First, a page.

2 tablespoons Shaoxing wine (or dry sherry)
1 tablespoon soy sauce
1 teaspoon sugar
3 tablespoons vegetable oil
1 pound (450 grams) green beans, tough ends removed
(Optional) 1/2 pound (220 grams) ground pork (*Footnote 1)
(Optional) 3 tablespoons Sichuan pickled mustard greens (Sui Mi Ya Cai) (*Footnote 2)
1/2 teaspoon salt or to taste
1 teaspoon whole Szechuan peppercorn
3 dried chili peppers (*Footnote 3)
1 tablespoon minced garlic
1 teaspoon minced ginger
Combine the sauce ingredients in a small bowl and mix well. Set aside. Dry the green beans thoroughly before cooking to prevent oil splatter.
Heat 2 tablespoons vegetable oil in a large nonstick skillet over medium high heat until hot. Add the green beans and stir to coat well with oil. Spread the beans to prevent them from overlapping, as much as possible. Flip every 15 seconds or so. Cook and stir until the surface is mostly brown and withered, 10 to 15 minutes. Turn to medium heat if the pan starts to smoke too much. Remove the pan from the stove. Transfer the green beans to a plate and set aside. (*Footnote 4)
Add the remaining 1 tablespoon oil and the Sichuan peppercorns to the pan. Cook over medium heat until the peppercorns turn dark. Scoop out and save for later. (*Footnote 5)
Add the ground pork, Sichuan pickled mustard greens, and 1/4 teaspoon salt. Cook and chop the pork to separate it into small pieces. When the surface of the pork turns golden, add the dried chili pepper, garlic, and ginger. Stir a few seconds to release the fragrance. Add back the green beans and pour the sauce over them. Cook and stir until the sauce is mostly absorbed, about 1 to 2 minutes.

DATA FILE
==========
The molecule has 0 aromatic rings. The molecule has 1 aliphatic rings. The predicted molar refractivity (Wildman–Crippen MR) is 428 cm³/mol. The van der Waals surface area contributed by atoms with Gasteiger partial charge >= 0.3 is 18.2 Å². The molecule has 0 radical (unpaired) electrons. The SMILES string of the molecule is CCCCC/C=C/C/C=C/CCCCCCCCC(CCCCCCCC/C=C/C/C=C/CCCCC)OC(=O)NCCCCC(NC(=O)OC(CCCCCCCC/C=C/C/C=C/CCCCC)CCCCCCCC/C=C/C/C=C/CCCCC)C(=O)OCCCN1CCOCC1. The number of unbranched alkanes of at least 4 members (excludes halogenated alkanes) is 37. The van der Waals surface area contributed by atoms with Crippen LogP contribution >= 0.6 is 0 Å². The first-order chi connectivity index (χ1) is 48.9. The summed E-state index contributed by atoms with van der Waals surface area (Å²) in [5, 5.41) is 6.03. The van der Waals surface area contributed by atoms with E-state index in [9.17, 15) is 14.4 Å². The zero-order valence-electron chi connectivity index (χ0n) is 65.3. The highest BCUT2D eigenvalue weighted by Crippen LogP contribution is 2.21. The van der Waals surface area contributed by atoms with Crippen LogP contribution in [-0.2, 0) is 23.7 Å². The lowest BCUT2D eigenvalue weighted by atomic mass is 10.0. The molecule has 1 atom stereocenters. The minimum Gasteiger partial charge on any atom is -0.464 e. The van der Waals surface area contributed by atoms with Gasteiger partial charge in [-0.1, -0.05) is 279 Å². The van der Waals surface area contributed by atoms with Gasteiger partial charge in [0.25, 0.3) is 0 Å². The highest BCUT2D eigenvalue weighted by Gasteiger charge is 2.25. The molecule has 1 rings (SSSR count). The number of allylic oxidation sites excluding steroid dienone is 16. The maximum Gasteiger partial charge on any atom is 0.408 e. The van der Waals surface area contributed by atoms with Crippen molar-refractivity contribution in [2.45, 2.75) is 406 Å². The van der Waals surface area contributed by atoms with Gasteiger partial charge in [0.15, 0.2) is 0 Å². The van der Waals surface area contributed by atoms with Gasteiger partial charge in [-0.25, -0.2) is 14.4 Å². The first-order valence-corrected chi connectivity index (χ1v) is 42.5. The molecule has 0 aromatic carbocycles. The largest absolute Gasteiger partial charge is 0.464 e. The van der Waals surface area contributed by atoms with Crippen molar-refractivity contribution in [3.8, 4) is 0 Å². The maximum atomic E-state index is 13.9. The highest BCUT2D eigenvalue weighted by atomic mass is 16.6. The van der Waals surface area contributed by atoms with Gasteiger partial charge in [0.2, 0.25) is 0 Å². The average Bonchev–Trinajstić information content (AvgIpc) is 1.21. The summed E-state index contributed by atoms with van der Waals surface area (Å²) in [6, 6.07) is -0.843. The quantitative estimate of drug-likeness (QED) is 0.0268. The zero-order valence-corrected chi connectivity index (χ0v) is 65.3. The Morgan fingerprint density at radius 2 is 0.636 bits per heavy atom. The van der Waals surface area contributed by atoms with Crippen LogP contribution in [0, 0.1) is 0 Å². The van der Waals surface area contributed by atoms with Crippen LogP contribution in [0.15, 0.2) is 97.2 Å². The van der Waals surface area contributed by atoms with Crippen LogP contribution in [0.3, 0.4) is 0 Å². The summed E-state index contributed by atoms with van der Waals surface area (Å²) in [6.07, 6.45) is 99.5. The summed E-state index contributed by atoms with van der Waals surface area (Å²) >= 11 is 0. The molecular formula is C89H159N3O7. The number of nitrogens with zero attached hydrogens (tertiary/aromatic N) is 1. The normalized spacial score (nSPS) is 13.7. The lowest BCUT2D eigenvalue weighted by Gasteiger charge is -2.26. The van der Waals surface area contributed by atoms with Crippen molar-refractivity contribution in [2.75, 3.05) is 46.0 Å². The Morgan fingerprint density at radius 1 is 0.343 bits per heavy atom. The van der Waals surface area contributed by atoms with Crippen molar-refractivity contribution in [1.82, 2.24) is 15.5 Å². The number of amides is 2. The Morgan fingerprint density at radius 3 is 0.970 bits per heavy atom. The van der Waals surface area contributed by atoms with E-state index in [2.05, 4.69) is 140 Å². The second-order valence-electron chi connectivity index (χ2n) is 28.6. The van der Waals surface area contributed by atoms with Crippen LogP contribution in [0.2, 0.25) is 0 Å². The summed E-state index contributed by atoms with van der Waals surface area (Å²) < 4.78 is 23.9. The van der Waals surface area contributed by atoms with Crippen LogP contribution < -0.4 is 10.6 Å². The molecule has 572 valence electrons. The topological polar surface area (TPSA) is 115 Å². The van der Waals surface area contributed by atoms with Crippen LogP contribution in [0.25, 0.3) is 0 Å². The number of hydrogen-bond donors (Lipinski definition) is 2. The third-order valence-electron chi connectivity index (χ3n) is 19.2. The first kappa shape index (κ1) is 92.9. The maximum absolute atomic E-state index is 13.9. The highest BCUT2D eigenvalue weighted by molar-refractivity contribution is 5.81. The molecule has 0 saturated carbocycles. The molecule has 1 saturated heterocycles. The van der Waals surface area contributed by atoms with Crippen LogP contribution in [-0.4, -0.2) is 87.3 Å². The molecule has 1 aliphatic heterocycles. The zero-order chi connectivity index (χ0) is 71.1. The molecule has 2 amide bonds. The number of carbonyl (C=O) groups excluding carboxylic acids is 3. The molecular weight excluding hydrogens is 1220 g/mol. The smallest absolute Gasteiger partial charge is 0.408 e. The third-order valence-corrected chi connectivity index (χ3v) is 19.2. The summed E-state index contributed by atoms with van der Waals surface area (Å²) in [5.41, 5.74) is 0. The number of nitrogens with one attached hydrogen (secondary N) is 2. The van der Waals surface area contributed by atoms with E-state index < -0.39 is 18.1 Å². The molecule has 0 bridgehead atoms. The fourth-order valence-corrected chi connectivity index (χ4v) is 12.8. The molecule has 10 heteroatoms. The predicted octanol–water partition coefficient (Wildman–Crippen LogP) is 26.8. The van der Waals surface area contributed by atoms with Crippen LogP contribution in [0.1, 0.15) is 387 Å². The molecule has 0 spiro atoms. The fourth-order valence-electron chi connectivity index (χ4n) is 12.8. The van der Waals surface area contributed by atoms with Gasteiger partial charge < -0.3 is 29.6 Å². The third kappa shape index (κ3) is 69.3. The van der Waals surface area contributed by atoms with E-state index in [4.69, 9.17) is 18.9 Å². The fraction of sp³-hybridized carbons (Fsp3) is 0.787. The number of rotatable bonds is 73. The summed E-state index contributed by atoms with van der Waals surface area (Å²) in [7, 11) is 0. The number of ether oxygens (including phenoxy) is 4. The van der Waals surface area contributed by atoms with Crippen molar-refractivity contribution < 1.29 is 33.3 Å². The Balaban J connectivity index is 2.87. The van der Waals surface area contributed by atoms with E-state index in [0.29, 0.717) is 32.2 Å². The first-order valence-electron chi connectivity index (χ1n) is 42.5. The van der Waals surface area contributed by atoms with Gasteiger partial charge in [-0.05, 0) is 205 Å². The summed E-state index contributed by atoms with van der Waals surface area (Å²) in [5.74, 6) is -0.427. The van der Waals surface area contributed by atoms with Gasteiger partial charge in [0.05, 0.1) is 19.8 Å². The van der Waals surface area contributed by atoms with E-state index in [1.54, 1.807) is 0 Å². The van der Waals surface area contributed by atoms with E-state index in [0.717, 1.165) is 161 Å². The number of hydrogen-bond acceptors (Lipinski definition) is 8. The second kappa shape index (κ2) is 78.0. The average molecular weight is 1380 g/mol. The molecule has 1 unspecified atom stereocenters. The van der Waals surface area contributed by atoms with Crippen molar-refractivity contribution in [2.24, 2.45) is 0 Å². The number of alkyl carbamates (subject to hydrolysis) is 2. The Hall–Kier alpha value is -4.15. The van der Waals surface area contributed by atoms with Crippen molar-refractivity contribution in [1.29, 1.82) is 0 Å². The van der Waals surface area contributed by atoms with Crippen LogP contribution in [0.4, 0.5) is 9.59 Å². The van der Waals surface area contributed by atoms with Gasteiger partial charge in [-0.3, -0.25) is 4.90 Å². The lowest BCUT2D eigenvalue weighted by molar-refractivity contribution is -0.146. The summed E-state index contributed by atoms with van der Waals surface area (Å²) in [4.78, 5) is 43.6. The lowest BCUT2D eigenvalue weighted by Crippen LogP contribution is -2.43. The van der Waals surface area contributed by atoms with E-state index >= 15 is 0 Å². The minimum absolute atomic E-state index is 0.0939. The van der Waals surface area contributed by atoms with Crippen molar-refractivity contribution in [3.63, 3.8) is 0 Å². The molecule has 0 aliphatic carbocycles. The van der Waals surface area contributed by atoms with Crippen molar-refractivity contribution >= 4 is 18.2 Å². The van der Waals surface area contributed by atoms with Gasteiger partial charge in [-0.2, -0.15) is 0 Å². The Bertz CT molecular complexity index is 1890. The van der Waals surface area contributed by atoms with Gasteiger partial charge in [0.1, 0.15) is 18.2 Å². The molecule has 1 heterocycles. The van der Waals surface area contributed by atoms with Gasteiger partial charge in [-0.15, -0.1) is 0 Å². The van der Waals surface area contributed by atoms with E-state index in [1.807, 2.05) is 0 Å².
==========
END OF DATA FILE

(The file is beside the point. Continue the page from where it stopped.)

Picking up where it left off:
Remove the pan from the stove and taste a green bean. If it’s not salty enough, add a pinch more salt, return the pan to the stove, and stir to mix well. Transfer everything to a plate.
Serve hot on top of rice as a main, or as a side.
The purpose of ground pork is to add flavor, although I did use a bit more pork in this recipe to make the dish substantial enough to serve as a main. You can replace it with ground chicken or ground beef, or skip it altogether for a side dish. If you choose to skip the ground meat, I highly recommend you add 2 more tablespoons of the Sichuan pickled mustard greens to enhance the flavor. If you do not have Sichuan pickled mustard greens, adding a bit of chicken bouillon, 2 tablespoons of fermented black beans, or 1 tablespoon of fermented chili bean paste (Doubanjiang) will work too.
Sichuan pickled mustard greens add savory and sweetness to the dish, making it extra rich. You can double the pickles and skip the salt to make the dish extra fragrant. If you do not have pickled mustard greens, 2 tablespoons of fermented black beans, or 1 tablespoon of fermented chili bean paste (Doubanjiang) will work great, too.
The dried chili peppers add a fragrance and smokiness to the dish but not much in terms of heat. If you want the dish to be a bit spicy, break apart the chili peppers before adding them.
Alternatively, you could use a pair of tongs to remove charred beans and transfer them to a plate. This way, the beans will be browned more evenly without overcooking.
For the cooked Sichuan peppercorns, drain the oil with kitchen paper towel and ground them to powder. You can use them on the cooked green beans to add a zing or add to other dishes such as noodles etc.